By: The Dr. Perlmutter Team
As we’ve stated before, one of the most fascinating things about the human brain is that neuroplasticity, the process by which the brain undergoes changes in response to internal and external stimuli, affords us a great deal of control in determining the overall health of our brain. While there are many lifestyle changes one can make to improve overall brain health, studies have shown that dietary factors can have a significant impact. Choosing which foods you use to fuel your body goes far beyond counting calories; the macronutrients—fats, proteins, and carbohydrates—you emphasize in shaping your diet can have major repercussions for brain health. There is evidence to suggest that individuals who consume a diet high in carbohydrates have an 89% increased risk of developing dementia, while people who consume a diet high in healthy fats actually reduce their risk by 44%. Ensuring that the foods you consume are high in antioxidants, rich in healthy fats, low in carbohydrates, and powerfully anti-inflammatory can go a long way towards optimizing brain health and boosting memory and cognition.
Foods to Improve Brain Health and Memory
Generally speaking, we recommend a diet that is higher in fat and fiber, low in carbs, and rich in gut-healthy probiotics. To that end, please read on for some suggestions on specific foods around which to build a brain-boosting diet!
There is certainly a lot of discussion these days about the ketogenic diet, especially as it relates to brain function. I thought it would be instructive to review one of the most important, and early, research studies in this area, as it reveals several very important findings that are worthy of attention.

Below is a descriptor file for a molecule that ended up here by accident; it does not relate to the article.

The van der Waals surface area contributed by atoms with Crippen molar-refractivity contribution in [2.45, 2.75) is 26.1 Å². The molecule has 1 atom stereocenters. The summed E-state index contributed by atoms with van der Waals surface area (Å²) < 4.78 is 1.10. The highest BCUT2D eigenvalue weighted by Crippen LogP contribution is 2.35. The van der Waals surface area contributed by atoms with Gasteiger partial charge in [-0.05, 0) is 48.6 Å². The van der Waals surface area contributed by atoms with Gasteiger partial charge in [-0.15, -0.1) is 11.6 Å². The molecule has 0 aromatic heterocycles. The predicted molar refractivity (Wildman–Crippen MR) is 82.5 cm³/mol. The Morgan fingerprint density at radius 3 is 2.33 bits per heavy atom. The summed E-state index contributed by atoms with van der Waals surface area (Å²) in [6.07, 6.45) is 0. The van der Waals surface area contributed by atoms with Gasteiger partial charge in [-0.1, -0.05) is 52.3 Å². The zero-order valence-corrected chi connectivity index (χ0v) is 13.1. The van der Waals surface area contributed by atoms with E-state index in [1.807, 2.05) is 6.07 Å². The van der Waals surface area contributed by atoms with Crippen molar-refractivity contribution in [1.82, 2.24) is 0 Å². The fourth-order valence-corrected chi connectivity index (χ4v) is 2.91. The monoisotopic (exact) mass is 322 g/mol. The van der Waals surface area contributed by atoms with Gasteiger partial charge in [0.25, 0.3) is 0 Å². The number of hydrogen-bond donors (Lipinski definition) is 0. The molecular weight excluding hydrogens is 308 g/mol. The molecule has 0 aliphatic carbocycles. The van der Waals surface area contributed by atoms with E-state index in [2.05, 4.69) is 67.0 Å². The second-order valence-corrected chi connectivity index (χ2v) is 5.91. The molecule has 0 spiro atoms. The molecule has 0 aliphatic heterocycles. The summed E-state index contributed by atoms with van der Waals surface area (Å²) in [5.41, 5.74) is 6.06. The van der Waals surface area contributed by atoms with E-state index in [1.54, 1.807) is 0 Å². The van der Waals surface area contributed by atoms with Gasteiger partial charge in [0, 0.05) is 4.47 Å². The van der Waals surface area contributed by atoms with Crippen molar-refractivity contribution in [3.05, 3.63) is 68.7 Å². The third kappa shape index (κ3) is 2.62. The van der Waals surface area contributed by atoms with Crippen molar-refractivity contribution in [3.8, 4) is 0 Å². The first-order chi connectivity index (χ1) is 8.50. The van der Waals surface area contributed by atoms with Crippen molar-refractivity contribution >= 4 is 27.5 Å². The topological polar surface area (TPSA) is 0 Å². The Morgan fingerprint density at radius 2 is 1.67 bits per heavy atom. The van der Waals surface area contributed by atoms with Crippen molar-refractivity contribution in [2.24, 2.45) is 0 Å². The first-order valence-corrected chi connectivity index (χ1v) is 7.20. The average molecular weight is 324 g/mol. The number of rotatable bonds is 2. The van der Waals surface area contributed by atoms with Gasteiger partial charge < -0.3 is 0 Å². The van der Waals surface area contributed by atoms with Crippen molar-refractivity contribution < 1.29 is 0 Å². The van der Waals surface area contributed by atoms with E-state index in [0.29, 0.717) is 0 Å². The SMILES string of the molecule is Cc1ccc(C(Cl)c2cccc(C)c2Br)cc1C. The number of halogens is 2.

The study, Effects of beta-hydroxybutyrate on cognition in memory-impaired adults, dates back to 2003. Why this is relevant with respect to the ketogenic diet is because beta-hydroxybutyrate is one of the ketones produced when somebody is in ketosis. The ketogenic diet is one that is aggressive in terms lowering dietary carbohydrate intake while increasing dietary fats. The production of ketones is amplified in people who supplement with things like coconut oil or MCT oil. Continue reading
The relationship of the ZIka virus to the development of microcephaly has certainly been receiving a lot of attention in the news lately, and with good reason. Microcephaly is a devastating, although rare, consequence of this viral infection, and it is for this reason that we are now seeing recommendations that women who are pregnant, or are considering pregnancy, avoid going to places where Zika infection is possible.
But the story is now becoming more complicated and worrisome. We are now seeing research that indicates that the Zika virus has a predilection for attacking cells in the brain’s memory center, in adults. Continue reading
This is a rather short version of a long story.
In 1987 I weighed about 205 lbs. I was eating all kinds of trashy foods, from doughnuts to fried fish to French fries. While I exercised regularly, I also suffered from severe eating disorders. What I ingested was a lot of sugar, and I ate very poorly One morning I woke up, and a lightning bolt smacked me in the head. I needed a change.
I was given Grain Brain and Brain Maker as birthday presents on Jan. 22, when I reached age 71, and started a gluten-free, sugar-free, high-fat diet on Feb. 1.
After 25 days, I have solved two of the 3 “neurological” health problems I had: left arm trembling while leaning the arm on the arm of a chair, loss of equilibrium, and memory deterioration. The first two are now gone, but for the memory recovery I cannot yet claim an improvement, but I am hopeful. Further, I would like to think that maybe I have improved my speech as well, since before the diet I was reaching the point where it was difficult to have a fluent conversation, because my brain and mouth simply could not speak to each other. I have also lost 3kg of weight!